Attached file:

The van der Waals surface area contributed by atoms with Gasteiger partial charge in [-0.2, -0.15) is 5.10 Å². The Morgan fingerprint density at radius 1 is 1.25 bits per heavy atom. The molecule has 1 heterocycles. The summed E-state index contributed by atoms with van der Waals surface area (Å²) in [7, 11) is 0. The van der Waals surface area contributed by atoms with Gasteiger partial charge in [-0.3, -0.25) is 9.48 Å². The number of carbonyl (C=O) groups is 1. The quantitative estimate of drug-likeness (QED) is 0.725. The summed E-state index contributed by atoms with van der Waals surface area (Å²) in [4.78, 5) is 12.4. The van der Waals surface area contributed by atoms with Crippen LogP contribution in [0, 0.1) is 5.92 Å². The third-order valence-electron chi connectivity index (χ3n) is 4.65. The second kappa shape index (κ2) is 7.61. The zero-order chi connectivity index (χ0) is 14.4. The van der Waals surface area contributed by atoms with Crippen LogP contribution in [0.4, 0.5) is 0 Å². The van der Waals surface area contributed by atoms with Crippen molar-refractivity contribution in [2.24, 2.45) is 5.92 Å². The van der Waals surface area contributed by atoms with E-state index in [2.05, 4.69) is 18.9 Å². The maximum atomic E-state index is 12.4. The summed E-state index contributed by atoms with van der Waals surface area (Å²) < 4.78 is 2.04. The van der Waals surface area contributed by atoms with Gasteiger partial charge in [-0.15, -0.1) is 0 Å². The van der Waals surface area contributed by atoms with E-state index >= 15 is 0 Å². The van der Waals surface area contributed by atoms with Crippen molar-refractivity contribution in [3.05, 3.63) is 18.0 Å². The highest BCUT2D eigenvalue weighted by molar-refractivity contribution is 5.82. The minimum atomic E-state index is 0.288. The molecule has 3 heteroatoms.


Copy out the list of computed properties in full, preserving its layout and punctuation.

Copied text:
The van der Waals surface area contributed by atoms with Gasteiger partial charge in [-0.2, -0.15) is 5.10 Å². The Morgan fingerprint density at radius 1 is 1.25 bits per heavy atom. The molecule has 1 heterocycles. The summed E-state index contributed by atoms with van der Waals surface area (Å²) in [7, 11) is 0. The van der Waals surface area contributed by atoms with Gasteiger partial charge in [-0.3, -0.25) is 9.48 Å². The number of carbonyl (C=O) groups is 1. The quantitative estimate of drug-likeness (QED) is 0.725. The summed E-state index contributed by atoms with van der Waals surface area (Å²) in [4.78, 5) is 12.4. The van der Waals surface area contributed by atoms with Crippen LogP contribution in [0, 0.1) is 5.92 Å². The third-order valence-electron chi connectivity index (χ3n) is 4.65. The second kappa shape index (κ2) is 7.61. The zero-order chi connectivity index (χ0) is 14.4. The van der Waals surface area contributed by atoms with Crippen LogP contribution in [0.4, 0.5) is 0 Å². The van der Waals surface area contributed by atoms with Crippen molar-refractivity contribution in [2.24, 2.45) is 5.92 Å². The van der Waals surface area contributed by atoms with E-state index in [2.05, 4.69) is 18.9 Å². The maximum atomic E-state index is 12.4. The summed E-state index contributed by atoms with van der Waals surface area (Å²) < 4.78 is 2.04. The van der Waals surface area contributed by atoms with Gasteiger partial charge in [-0.15, -0.1) is 0 Å². The van der Waals surface area contributed by atoms with E-state index >= 15 is 0 Å². The van der Waals surface area contributed by atoms with Crippen molar-refractivity contribution in [3.05, 3.63) is 18.0 Å². The highest BCUT2D eigenvalue weighted by molar-refractivity contribution is 5.82. The minimum atomic E-state index is 0.288. The molecule has 3 heteroatoms.